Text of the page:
My PhD program in experimental psychology focused on measurement, and even though content is always important in test development, I’ve put special focus on ways to structure, administer, and score tests to obtain as much useful information as possible in a reasonable time. Early in my career, I had the good fortune to work with Colin Elliott, who in the 1970s had developed one of the first clinical tests based on the Rasch model (a form of item response theory), the British Ability Scales. In creating the US version (Differential Ability Scales), we were able to make additional innovative applications of Rasch scaling, especially in adaptive and out-of-level testing.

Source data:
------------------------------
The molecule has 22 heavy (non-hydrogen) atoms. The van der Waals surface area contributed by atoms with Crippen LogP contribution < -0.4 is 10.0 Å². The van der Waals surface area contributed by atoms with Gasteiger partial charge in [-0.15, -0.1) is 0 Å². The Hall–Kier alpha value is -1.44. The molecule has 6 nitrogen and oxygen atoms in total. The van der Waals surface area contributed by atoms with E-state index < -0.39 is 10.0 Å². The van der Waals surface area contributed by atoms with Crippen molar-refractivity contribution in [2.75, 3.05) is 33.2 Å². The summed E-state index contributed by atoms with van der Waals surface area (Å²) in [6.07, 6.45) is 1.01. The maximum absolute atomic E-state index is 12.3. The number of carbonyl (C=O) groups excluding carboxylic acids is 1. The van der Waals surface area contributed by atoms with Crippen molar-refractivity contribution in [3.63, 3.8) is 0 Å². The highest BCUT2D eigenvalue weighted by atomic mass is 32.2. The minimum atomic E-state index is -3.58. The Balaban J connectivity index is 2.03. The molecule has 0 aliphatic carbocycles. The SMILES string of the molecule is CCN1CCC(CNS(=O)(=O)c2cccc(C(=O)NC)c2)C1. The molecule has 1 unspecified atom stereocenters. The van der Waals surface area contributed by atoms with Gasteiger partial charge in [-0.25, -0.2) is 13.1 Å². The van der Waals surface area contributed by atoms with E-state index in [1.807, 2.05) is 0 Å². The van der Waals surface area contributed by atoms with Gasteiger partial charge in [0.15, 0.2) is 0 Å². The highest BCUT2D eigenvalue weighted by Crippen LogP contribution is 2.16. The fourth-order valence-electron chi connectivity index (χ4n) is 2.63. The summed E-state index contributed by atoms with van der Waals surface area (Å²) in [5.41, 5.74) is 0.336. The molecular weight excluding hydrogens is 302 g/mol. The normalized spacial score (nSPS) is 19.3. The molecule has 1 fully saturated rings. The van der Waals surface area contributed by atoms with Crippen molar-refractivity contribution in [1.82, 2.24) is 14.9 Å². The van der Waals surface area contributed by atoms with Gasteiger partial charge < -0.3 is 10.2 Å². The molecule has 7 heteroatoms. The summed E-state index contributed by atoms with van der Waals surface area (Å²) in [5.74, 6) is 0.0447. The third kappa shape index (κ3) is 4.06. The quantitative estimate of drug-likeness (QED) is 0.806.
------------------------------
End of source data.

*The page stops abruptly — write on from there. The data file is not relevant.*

Throughout my career, the Rasch model continued to be an important tool in developing diverse types of tests in cognition, neuropsychology, educational achievement, early childhood, speech/language, and behavior. Two decades ago, it was the basis for Growth Scale Values (similar to Woodcock’s W scores), which were originally designed to measure growth in school achievement, but which have also proven to be very useful in other change-oriented applications such as clinical trials. Currently I consult with Pharma researchers on behalf of Pearson to help them measure change most effectively, especially by using GSVs.